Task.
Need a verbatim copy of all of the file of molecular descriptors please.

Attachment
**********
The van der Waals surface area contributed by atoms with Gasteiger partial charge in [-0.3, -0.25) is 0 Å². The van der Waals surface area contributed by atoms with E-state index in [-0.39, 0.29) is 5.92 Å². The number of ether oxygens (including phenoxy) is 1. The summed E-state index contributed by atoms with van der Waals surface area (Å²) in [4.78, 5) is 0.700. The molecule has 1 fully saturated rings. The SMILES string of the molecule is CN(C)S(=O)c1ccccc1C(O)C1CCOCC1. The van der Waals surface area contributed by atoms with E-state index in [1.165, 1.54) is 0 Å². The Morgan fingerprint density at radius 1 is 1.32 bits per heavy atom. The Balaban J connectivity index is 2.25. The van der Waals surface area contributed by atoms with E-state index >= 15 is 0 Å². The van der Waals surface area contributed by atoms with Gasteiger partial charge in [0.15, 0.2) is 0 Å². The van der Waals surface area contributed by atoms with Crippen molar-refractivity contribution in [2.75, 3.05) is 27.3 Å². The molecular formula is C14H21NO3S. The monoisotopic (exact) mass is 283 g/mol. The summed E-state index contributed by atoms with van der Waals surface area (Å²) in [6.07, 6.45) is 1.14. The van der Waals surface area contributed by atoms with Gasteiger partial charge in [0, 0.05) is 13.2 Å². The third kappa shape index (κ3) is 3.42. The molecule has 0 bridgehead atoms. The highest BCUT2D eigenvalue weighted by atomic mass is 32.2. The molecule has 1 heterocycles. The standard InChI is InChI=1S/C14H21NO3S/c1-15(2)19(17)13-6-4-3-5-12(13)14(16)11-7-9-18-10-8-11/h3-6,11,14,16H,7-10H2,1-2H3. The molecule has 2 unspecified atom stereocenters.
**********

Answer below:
The van der Waals surface area contributed by atoms with Gasteiger partial charge in [-0.3, -0.25) is 0 Å². The van der Waals surface area contributed by atoms with E-state index in [-0.39, 0.29) is 5.92 Å². The number of ether oxygens (including phenoxy) is 1. The summed E-state index contributed by atoms with van der Waals surface area (Å²) in [4.78, 5) is 0.700. The molecule has 1 fully saturated rings. The SMILES string of the molecule is CN(C)S(=O)c1ccccc1C(O)C1CCOCC1. The van der Waals surface area contributed by atoms with E-state index in [1.165, 1.54) is 0 Å². The Morgan fingerprint density at radius 1 is 1.32 bits per heavy atom. The Balaban J connectivity index is 2.25. The van der Waals surface area contributed by atoms with E-state index >= 15 is 0 Å². The van der Waals surface area contributed by atoms with Gasteiger partial charge in [0.15, 0.2) is 0 Å². The van der Waals surface area contributed by atoms with Crippen molar-refractivity contribution in [2.75, 3.05) is 27.3 Å². The molecular formula is C14H21NO3S. The monoisotopic (exact) mass is 283 g/mol. The summed E-state index contributed by atoms with van der Waals surface area (Å²) in [6.07, 6.45) is 1.14. The van der Waals surface area contributed by atoms with Gasteiger partial charge in [0, 0.05) is 13.2 Å². The third kappa shape index (κ3) is 3.42. The molecule has 0 bridgehead atoms. The highest BCUT2D eigenvalue weighted by atomic mass is 32.2. The molecule has 1 heterocycles. The standard InChI is InChI=1S/C14H21NO3S/c1-15(2)19(17)13-6-4-3-5-12(13)14(16)11-7-9-18-10-8-11/h3-6,11,14,16H,7-10H2,1-2H3. The molecule has 2 unspecified atom stereocenters.